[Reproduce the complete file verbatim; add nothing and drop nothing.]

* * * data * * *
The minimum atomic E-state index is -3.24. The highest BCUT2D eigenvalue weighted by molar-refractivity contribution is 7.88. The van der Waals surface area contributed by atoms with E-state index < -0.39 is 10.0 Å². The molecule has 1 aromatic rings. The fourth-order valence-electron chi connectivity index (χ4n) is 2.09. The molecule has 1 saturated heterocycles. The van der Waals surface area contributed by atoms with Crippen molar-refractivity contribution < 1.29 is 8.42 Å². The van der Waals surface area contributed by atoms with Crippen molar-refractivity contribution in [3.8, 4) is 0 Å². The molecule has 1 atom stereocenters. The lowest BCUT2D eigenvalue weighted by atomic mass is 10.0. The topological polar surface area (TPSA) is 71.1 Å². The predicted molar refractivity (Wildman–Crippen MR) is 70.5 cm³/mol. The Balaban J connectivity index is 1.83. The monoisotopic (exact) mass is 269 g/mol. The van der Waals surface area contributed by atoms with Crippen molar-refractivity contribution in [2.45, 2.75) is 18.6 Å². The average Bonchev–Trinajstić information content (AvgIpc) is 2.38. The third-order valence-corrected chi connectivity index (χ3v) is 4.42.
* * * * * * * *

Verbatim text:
The minimum atomic E-state index is -3.24. The highest BCUT2D eigenvalue weighted by molar-refractivity contribution is 7.88. The van der Waals surface area contributed by atoms with E-state index < -0.39 is 10.0 Å². The molecule has 1 aromatic rings. The fourth-order valence-electron chi connectivity index (χ4n) is 2.09. The molecule has 1 saturated heterocycles. The van der Waals surface area contributed by atoms with Crippen molar-refractivity contribution < 1.29 is 8.42 Å². The van der Waals surface area contributed by atoms with Crippen molar-refractivity contribution in [3.8, 4) is 0 Å². The molecule has 1 atom stereocenters. The lowest BCUT2D eigenvalue weighted by atomic mass is 10.0. The topological polar surface area (TPSA) is 71.1 Å². The predicted molar refractivity (Wildman–Crippen MR) is 70.5 cm³/mol. The Balaban J connectivity index is 1.83. The monoisotopic (exact) mass is 269 g/mol. The van der Waals surface area contributed by atoms with Crippen molar-refractivity contribution in [2.45, 2.75) is 18.6 Å². The average Bonchev–Trinajstić information content (AvgIpc) is 2.38. The third-order valence-corrected chi connectivity index (χ3v) is 4.42.